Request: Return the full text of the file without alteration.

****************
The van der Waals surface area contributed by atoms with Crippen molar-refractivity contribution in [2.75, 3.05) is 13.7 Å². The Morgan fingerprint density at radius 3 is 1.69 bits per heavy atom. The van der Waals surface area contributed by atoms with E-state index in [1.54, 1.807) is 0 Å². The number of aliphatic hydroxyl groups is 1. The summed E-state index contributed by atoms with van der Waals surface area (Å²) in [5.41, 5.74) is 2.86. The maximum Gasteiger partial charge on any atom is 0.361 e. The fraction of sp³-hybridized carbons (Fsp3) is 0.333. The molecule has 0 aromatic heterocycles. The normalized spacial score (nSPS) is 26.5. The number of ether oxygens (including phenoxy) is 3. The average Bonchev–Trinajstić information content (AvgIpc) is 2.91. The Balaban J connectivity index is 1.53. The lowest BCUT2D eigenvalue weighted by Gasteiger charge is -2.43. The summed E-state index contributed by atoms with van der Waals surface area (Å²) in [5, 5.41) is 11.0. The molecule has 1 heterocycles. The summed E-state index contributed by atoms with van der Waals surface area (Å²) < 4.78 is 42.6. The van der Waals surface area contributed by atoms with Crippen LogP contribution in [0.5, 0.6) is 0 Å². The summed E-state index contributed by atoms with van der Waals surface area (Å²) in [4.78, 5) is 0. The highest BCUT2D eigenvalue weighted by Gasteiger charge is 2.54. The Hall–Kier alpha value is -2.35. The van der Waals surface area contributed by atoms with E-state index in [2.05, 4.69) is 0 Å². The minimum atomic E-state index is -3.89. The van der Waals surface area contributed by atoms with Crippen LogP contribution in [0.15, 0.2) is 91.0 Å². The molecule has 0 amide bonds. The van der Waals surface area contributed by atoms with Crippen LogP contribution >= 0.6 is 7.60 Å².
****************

The van der Waals surface area contributed by atoms with Crippen molar-refractivity contribution in [2.75, 3.05) is 13.7 Å². The Morgan fingerprint density at radius 3 is 1.69 bits per heavy atom. The van der Waals surface area contributed by atoms with E-state index in [1.54, 1.807) is 0 Å². The number of aliphatic hydroxyl groups is 1. The summed E-state index contributed by atoms with van der Waals surface area (Å²) in [5.41, 5.74) is 2.86. The maximum Gasteiger partial charge on any atom is 0.361 e. The fraction of sp³-hybridized carbons (Fsp3) is 0.333. The molecule has 0 aromatic heterocycles. The normalized spacial score (nSPS) is 26.5. The number of ether oxygens (including phenoxy) is 3. The average Bonchev–Trinajstić information content (AvgIpc) is 2.91. The Balaban J connectivity index is 1.53. The lowest BCUT2D eigenvalue weighted by Gasteiger charge is -2.43. The summed E-state index contributed by atoms with van der Waals surface area (Å²) in [5, 5.41) is 11.0. The molecule has 1 heterocycles. The summed E-state index contributed by atoms with van der Waals surface area (Å²) < 4.78 is 42.6. The van der Waals surface area contributed by atoms with Crippen LogP contribution in [0.5, 0.6) is 0 Å². The summed E-state index contributed by atoms with van der Waals surface area (Å²) in [4.78, 5) is 0. The highest BCUT2D eigenvalue weighted by Gasteiger charge is 2.54. The Hall–Kier alpha value is -2.35. The van der Waals surface area contributed by atoms with E-state index in [2.05, 4.69) is 0 Å². The minimum atomic E-state index is -3.89. The van der Waals surface area contributed by atoms with Crippen LogP contribution in [0.15, 0.2) is 91.0 Å². The molecule has 0 amide bonds. The van der Waals surface area contributed by atoms with Crippen LogP contribution >= 0.6 is 7.60 Å².